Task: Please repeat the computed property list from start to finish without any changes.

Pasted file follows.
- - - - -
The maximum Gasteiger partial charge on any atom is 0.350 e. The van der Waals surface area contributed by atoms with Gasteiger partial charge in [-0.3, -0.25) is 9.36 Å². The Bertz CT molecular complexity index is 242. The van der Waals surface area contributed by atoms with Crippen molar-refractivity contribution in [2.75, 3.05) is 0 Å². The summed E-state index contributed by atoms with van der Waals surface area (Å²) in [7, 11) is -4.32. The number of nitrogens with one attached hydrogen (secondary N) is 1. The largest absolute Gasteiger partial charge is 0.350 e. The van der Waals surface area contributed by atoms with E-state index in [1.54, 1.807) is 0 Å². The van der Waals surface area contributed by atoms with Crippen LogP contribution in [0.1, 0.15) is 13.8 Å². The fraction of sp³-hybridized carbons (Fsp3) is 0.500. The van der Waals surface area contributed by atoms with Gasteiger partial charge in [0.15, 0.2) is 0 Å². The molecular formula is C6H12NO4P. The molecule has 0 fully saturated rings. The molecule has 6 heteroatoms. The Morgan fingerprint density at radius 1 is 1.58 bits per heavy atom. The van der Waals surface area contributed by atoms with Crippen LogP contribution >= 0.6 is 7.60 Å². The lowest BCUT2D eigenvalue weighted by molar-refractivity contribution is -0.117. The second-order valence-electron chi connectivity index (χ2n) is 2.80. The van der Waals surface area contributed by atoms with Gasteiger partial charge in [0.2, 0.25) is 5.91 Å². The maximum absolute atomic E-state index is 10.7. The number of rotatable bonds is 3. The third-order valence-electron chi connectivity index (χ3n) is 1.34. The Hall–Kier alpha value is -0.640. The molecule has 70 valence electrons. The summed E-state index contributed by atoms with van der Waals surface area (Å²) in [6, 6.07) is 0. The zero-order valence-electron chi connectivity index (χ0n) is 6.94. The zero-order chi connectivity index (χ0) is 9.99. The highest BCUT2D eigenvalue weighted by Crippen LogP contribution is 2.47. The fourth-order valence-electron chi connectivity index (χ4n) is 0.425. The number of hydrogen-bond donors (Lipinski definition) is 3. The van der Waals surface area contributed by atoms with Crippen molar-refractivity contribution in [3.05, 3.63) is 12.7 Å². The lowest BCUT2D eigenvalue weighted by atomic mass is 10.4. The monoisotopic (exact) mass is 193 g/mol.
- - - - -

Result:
The maximum Gasteiger partial charge on any atom is 0.350 e. The van der Waals surface area contributed by atoms with Gasteiger partial charge in [-0.3, -0.25) is 9.36 Å². The Bertz CT molecular complexity index is 242. The van der Waals surface area contributed by atoms with Crippen molar-refractivity contribution in [2.75, 3.05) is 0 Å². The summed E-state index contributed by atoms with van der Waals surface area (Å²) in [7, 11) is -4.32. The number of nitrogens with one attached hydrogen (secondary N) is 1. The largest absolute Gasteiger partial charge is 0.350 e. The van der Waals surface area contributed by atoms with E-state index in [1.54, 1.807) is 0 Å². The van der Waals surface area contributed by atoms with Crippen LogP contribution in [0.1, 0.15) is 13.8 Å². The fraction of sp³-hybridized carbons (Fsp3) is 0.500. The van der Waals surface area contributed by atoms with Gasteiger partial charge in [0.15, 0.2) is 0 Å². The molecular formula is C6H12NO4P. The molecule has 0 fully saturated rings. The molecule has 6 heteroatoms. The Morgan fingerprint density at radius 1 is 1.58 bits per heavy atom. The van der Waals surface area contributed by atoms with Crippen LogP contribution >= 0.6 is 7.60 Å². The lowest BCUT2D eigenvalue weighted by molar-refractivity contribution is -0.117. The second-order valence-electron chi connectivity index (χ2n) is 2.80. The van der Waals surface area contributed by atoms with Gasteiger partial charge in [0.2, 0.25) is 5.91 Å². The maximum absolute atomic E-state index is 10.7. The number of rotatable bonds is 3. The third-order valence-electron chi connectivity index (χ3n) is 1.34. The Hall–Kier alpha value is -0.640. The molecule has 70 valence electrons. The summed E-state index contributed by atoms with van der Waals surface area (Å²) in [6, 6.07) is 0. The zero-order valence-electron chi connectivity index (χ0n) is 6.94. The zero-order chi connectivity index (χ0) is 9.99. The highest BCUT2D eigenvalue weighted by Crippen LogP contribution is 2.47. The fourth-order valence-electron chi connectivity index (χ4n) is 0.425. The number of hydrogen-bond donors (Lipinski definition) is 3. The van der Waals surface area contributed by atoms with Crippen molar-refractivity contribution in [3.05, 3.63) is 12.7 Å². The lowest BCUT2D eigenvalue weighted by atomic mass is 10.4. The monoisotopic (exact) mass is 193 g/mol.